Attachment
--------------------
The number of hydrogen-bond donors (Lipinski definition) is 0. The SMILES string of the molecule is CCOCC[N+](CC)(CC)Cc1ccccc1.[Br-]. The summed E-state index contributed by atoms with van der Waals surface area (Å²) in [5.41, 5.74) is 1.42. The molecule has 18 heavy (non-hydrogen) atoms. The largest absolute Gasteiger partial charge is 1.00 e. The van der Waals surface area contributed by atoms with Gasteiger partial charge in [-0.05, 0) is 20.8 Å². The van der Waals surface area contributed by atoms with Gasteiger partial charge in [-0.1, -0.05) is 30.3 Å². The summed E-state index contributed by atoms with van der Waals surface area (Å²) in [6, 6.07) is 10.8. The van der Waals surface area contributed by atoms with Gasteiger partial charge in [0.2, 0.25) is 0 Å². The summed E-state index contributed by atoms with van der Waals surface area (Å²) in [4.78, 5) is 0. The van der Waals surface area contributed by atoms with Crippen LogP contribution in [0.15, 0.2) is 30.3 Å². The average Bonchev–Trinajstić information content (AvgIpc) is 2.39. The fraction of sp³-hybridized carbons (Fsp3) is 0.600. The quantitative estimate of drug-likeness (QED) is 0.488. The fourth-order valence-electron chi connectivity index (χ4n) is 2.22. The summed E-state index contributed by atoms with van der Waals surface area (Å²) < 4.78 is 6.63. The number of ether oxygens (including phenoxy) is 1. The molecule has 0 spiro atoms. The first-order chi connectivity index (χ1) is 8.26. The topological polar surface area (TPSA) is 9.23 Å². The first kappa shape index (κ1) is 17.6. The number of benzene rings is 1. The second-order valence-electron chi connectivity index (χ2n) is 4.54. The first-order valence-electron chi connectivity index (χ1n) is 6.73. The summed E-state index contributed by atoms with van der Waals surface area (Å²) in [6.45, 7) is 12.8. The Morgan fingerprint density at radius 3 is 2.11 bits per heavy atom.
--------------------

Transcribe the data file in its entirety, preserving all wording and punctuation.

The number of hydrogen-bond donors (Lipinski definition) is 0. The SMILES string of the molecule is CCOCC[N+](CC)(CC)Cc1ccccc1.[Br-]. The summed E-state index contributed by atoms with van der Waals surface area (Å²) in [5.41, 5.74) is 1.42. The molecule has 18 heavy (non-hydrogen) atoms. The largest absolute Gasteiger partial charge is 1.00 e. The van der Waals surface area contributed by atoms with Gasteiger partial charge in [-0.05, 0) is 20.8 Å². The van der Waals surface area contributed by atoms with Gasteiger partial charge in [-0.1, -0.05) is 30.3 Å². The summed E-state index contributed by atoms with van der Waals surface area (Å²) in [6, 6.07) is 10.8. The van der Waals surface area contributed by atoms with Gasteiger partial charge in [0.2, 0.25) is 0 Å². The summed E-state index contributed by atoms with van der Waals surface area (Å²) in [4.78, 5) is 0. The van der Waals surface area contributed by atoms with Crippen LogP contribution in [0.15, 0.2) is 30.3 Å². The average Bonchev–Trinajstić information content (AvgIpc) is 2.39. The fraction of sp³-hybridized carbons (Fsp3) is 0.600. The quantitative estimate of drug-likeness (QED) is 0.488. The fourth-order valence-electron chi connectivity index (χ4n) is 2.22. The summed E-state index contributed by atoms with van der Waals surface area (Å²) < 4.78 is 6.63. The number of ether oxygens (including phenoxy) is 1. The molecule has 0 spiro atoms. The first-order chi connectivity index (χ1) is 8.26. The topological polar surface area (TPSA) is 9.23 Å². The first kappa shape index (κ1) is 17.6. The number of benzene rings is 1. The second-order valence-electron chi connectivity index (χ2n) is 4.54. The first-order valence-electron chi connectivity index (χ1n) is 6.73. The summed E-state index contributed by atoms with van der Waals surface area (Å²) in [6.45, 7) is 12.8. The Morgan fingerprint density at radius 3 is 2.11 bits per heavy atom.